Almost a month ago now, MP Shannon Stubbs, Shadow Minister for Rural Economic Development and Rural Broadband, and myself, as the Deputy Shadow Minister for Rural Economic Development and Rural Broadband, held a virtual town hall where we had the privilege of listening to the concerns of over 120 CAOs, mayors, councillors and other municipal officials from rural areas across the country.
The input we received from these rural representatives provided us with great insight into the issues plaguing rural Canada, and ways on how to address them. And a message that rural concerns are similar across our nation.
The success of rural areas is inhibited by an innumerable amount of bureaucratic red-tape and the failure of government to listen to those who live and work outside urban areas.
As an elected official who is ultimately accountable to my constituents, these issues are extremely troubling.
It’s not like rural issues are so complex that solutions cannot be found. Much of the burden facing rural communities pertains to the government’s hindrance on communities including a convoluted and time-consuming grant process where funds are not likely to be accessible.
Ensuring municipalities can access a grant as advertised by the federal government is critical to creating infrastructure in rural areas; whether it is a grant to build a sporting complex, or to make broadband available. In the longer-term, infrastructure pays for itself in the form of increased tax revenue from the well-paying jobs it creates, increased economic activity in the area of the project, and in many cases, increased resources that bring people to live in said area. The greater access to resources an individual has, the greater chance people will want to live in that community.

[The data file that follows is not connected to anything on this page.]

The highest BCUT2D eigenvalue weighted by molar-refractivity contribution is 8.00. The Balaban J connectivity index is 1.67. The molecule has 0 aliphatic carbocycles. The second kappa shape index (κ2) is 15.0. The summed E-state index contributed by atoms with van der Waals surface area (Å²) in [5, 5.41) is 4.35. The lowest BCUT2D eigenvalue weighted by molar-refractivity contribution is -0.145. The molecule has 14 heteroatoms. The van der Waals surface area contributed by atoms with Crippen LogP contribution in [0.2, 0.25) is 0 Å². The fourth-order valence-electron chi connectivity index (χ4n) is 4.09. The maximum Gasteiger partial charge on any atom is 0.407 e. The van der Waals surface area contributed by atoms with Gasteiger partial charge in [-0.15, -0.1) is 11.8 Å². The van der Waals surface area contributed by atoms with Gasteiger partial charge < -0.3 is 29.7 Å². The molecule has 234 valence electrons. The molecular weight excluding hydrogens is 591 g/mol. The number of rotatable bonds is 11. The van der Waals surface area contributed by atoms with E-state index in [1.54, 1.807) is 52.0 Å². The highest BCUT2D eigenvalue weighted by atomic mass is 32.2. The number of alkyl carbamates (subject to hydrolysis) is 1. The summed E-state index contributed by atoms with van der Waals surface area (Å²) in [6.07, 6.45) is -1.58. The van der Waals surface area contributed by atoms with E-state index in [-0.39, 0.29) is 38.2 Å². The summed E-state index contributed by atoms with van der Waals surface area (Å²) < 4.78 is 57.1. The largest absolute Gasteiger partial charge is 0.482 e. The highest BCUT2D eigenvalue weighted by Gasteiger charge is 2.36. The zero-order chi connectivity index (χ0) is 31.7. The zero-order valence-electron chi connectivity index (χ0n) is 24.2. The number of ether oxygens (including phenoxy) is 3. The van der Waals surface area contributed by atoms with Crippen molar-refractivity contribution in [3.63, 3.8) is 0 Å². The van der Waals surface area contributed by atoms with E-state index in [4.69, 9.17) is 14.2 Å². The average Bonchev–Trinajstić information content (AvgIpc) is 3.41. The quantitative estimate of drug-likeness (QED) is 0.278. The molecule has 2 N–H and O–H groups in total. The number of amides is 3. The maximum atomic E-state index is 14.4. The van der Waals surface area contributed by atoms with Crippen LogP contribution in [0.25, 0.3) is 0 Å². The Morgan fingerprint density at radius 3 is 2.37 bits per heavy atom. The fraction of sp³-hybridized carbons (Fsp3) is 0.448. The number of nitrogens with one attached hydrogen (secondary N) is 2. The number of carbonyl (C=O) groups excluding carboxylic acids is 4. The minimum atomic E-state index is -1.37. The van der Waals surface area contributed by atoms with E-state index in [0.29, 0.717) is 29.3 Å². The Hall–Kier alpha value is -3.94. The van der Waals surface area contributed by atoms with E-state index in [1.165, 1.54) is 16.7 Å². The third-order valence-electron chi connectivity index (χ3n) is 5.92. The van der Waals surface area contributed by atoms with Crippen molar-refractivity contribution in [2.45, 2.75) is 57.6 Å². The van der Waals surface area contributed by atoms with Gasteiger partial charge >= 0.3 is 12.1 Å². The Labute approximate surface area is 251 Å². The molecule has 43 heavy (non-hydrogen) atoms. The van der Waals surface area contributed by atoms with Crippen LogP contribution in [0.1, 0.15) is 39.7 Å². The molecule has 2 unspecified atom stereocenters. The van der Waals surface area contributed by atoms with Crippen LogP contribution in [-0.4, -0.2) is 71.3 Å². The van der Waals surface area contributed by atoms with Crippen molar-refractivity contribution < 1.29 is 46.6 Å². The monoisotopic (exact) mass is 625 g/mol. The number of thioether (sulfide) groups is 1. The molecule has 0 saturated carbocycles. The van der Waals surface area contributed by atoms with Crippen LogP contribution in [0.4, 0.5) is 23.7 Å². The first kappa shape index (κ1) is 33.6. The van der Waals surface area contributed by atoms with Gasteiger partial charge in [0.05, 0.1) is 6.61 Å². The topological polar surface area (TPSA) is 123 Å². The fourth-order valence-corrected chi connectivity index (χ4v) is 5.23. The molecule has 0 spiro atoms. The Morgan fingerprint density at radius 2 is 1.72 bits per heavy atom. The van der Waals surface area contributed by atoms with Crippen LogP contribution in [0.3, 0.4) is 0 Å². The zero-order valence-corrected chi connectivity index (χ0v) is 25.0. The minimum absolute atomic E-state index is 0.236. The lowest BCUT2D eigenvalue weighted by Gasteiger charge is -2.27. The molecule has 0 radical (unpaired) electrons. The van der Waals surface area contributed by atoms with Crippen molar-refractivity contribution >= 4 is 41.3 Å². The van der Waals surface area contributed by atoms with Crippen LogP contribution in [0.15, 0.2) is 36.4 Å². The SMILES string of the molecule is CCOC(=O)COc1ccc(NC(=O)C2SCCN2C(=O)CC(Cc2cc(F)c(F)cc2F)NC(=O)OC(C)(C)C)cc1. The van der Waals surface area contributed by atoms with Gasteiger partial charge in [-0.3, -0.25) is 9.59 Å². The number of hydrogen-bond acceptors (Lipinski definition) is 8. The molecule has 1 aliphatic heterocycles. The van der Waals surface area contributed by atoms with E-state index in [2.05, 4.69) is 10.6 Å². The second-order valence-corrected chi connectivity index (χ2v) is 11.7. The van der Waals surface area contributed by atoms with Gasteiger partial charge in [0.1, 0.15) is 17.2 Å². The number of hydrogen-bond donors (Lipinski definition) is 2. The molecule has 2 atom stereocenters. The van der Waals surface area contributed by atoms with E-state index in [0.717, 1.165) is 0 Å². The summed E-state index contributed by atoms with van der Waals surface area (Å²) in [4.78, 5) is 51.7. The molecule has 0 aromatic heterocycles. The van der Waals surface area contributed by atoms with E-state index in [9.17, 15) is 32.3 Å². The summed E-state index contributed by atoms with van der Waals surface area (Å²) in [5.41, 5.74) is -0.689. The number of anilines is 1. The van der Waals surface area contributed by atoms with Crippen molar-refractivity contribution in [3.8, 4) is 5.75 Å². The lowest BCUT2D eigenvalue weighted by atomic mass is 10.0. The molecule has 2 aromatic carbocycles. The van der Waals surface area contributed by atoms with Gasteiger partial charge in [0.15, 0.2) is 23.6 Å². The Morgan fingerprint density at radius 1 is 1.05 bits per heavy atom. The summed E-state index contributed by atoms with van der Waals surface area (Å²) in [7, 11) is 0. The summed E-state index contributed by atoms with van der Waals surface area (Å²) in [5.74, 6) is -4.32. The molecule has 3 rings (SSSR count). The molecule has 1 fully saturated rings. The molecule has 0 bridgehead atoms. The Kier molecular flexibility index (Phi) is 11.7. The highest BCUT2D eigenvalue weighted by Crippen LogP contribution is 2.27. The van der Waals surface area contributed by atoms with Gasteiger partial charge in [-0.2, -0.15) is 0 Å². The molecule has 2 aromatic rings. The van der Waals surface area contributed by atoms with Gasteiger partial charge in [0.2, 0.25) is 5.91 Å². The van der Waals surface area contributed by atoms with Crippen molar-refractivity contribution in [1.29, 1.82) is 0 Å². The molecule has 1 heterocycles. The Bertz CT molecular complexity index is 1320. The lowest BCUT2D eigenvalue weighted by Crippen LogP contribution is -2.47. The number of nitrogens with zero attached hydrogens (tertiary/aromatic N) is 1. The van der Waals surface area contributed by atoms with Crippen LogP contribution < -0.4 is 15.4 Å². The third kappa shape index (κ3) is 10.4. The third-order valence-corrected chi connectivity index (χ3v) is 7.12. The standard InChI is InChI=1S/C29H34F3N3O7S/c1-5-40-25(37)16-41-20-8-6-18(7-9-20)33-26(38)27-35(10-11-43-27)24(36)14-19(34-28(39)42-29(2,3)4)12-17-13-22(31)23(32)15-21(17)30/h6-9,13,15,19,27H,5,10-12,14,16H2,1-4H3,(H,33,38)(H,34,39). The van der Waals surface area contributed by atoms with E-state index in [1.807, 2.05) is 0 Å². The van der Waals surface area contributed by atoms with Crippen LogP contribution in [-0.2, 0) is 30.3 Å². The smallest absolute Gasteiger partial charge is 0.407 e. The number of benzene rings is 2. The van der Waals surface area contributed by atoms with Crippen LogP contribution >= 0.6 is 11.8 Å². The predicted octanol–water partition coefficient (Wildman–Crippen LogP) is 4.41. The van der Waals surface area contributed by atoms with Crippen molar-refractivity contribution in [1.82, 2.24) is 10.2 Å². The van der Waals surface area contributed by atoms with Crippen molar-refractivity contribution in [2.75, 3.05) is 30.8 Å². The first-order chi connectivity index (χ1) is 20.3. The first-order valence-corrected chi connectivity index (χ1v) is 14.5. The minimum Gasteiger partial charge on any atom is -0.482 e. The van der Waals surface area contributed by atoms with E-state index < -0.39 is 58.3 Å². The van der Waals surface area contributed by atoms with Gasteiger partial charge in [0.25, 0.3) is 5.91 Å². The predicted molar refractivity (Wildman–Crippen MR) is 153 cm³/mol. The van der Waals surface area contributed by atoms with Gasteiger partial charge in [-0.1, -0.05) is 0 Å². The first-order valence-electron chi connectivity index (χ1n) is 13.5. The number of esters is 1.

Industry plays a large role in creating jobs in rural Canada. Energy, agriculture, and manufacturing are just some of the industries that conduct business in Battle River—Crowfoot. Rural residents understand that industry, and the business it cultivates, is the backbone of economic development.
In a lot of areas, this development is facilitated by resources and commodities such as grain and oil and gas. To fully capitalize on this, corridors must exist and be expanded so we can transport goods across the country, or to ports where they can be shipped.
Building pipelines, rail lines, and other modes of transport are sensical ways we can improve these rural-dominated industries. That said, these are not just methods used for transport, they help rural feed and fuel the rest of Canada.
Policy makers need to listen to those impacted and addressing their concerns with common-sense solutions is deeply important to Canada’s success. Even though rural may not have the votes, its impact cannot be understated!
Government is supposed to work for Canadians no matter where they live in the country. The contributions of rural areas are integral to the fabric of Canada’s economic and social infrastructure. It is time for government to end the policies and actions that have held back rural Canada.
In my role as the Member of Parliament for Battle River—Crowfoot, it is my duty to listen to the concerns of Canadians and work to address them. I enjoy taking part in events such as the rural town hall because it helps represent you better and address your concerns more directly.
Damien C. Kurek, M.P. (Battle River—Crowfoot)